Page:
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Million Dollar Baby: Should Parental Benefits Depend on Wages When the Payroll Tax Evasion is Present?

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  • Vitalijs Jascisens

    (HSE University)

  • Anna Zasova

    (Baltic International Centre for Economic Policy Studies (BICEPS))

Abstract

This paper explores the effect of tying social security benefits to declared wages on firm-worker collusion and strategic income reporting before the benefit entitlement. We use administrative data from Latvia covering the entire working population over a 15-year period from 1996 to 2010 to study generous parental benefits, which depend on the reported wage in the time period before the childbirth. Our analysis delivers three principal results. First, we observe a sharp increase in the wage during the time period taken into account to calculate parental benefits, and interpret the obtained result as a collusive legalization of previously unreported income with an aim to increase the future benefit. Depending on the specification, we conclude that during this period the wage on average increases by 5.4%-7.5%. Second, obtained effects are highly heterogeneous. We find that the wage growth is much higher in small firms, where it is presumably easier to sustain collusion between employees and employers. Finally, we demonstrate that legalization of wages is temporary and lasts only until the end of the period taken into account to calculate parental benefits.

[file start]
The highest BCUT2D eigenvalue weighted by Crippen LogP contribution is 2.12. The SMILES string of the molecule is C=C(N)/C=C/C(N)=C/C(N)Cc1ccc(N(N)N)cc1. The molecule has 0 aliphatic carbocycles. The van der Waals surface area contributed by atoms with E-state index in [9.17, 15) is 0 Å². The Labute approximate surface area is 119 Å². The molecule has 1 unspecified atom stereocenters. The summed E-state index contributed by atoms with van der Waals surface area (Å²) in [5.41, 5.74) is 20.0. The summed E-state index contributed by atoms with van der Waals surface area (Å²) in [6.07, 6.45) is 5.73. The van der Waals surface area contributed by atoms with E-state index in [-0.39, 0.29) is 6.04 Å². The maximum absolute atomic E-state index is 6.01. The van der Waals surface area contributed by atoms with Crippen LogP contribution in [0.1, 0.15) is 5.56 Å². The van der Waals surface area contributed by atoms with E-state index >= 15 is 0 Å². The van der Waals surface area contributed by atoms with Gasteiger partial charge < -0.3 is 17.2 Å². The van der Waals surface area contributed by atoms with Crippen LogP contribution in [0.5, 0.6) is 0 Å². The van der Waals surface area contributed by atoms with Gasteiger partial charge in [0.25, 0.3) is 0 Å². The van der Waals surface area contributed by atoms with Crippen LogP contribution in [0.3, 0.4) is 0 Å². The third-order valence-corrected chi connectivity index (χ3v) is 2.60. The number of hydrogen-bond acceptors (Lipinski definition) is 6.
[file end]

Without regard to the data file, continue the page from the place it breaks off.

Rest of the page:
Suggested Citation

  • Vitalijs Jascisens & Anna Zasova, 2021. "Million Dollar Baby: Should Parental Benefits Depend on Wages When the Payroll Tax Evasion is Present?," SSE Riga/BICEPS Research Papers 9, Baltic International Centre for Economic Policy Studies (BICEPS);Stockholm School of Economics in Riga (SSE Riga).
  • Handle: RePEc:bic:rpaper:9
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    References listed on IDEAS

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    Cited by:

    1. Nicolas Gavoille & Anna Zasova, 2021. "What we pay in the shadow: Labor tax evasion, minimum wage hike and employment," Working Papers CEB 21-017, ULB -- Universite Libre de Bruxelles.

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